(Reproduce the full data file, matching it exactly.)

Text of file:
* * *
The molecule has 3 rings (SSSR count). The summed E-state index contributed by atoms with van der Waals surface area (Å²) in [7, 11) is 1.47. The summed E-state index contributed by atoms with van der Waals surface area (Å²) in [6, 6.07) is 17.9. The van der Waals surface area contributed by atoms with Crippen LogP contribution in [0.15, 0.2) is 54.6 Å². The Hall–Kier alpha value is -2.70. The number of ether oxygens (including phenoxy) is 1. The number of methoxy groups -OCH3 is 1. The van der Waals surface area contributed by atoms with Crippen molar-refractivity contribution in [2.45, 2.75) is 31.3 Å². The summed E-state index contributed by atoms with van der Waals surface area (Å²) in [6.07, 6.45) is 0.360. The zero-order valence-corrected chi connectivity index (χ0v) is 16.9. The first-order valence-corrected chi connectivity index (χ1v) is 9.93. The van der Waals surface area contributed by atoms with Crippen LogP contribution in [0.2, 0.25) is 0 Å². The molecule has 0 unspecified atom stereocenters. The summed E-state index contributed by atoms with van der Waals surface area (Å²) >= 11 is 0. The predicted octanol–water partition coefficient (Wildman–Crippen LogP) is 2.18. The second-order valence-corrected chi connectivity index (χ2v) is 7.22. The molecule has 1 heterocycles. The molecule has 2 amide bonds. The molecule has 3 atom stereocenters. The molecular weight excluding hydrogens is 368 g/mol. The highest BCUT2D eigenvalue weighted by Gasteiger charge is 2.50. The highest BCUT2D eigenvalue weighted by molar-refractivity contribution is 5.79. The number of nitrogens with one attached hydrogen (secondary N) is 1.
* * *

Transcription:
The molecule has 3 rings (SSSR count). The summed E-state index contributed by atoms with van der Waals surface area (Å²) in [7, 11) is 1.47. The summed E-state index contributed by atoms with van der Waals surface area (Å²) in [6, 6.07) is 17.9. The van der Waals surface area contributed by atoms with Crippen LogP contribution in [0.15, 0.2) is 54.6 Å². The Hall–Kier alpha value is -2.70. The number of ether oxygens (including phenoxy) is 1. The number of methoxy groups -OCH3 is 1. The van der Waals surface area contributed by atoms with Crippen molar-refractivity contribution in [2.45, 2.75) is 31.3 Å². The summed E-state index contributed by atoms with van der Waals surface area (Å²) in [6.07, 6.45) is 0.360. The zero-order valence-corrected chi connectivity index (χ0v) is 16.9. The first-order valence-corrected chi connectivity index (χ1v) is 9.93. The van der Waals surface area contributed by atoms with Crippen LogP contribution in [0.2, 0.25) is 0 Å². The molecule has 0 unspecified atom stereocenters. The summed E-state index contributed by atoms with van der Waals surface area (Å²) >= 11 is 0. The predicted octanol–water partition coefficient (Wildman–Crippen LogP) is 2.18. The second-order valence-corrected chi connectivity index (χ2v) is 7.22. The molecule has 1 heterocycles. The molecule has 2 amide bonds. The molecule has 3 atom stereocenters. The molecular weight excluding hydrogens is 368 g/mol. The highest BCUT2D eigenvalue weighted by Gasteiger charge is 2.50. The highest BCUT2D eigenvalue weighted by molar-refractivity contribution is 5.79. The number of nitrogens with one attached hydrogen (secondary N) is 1.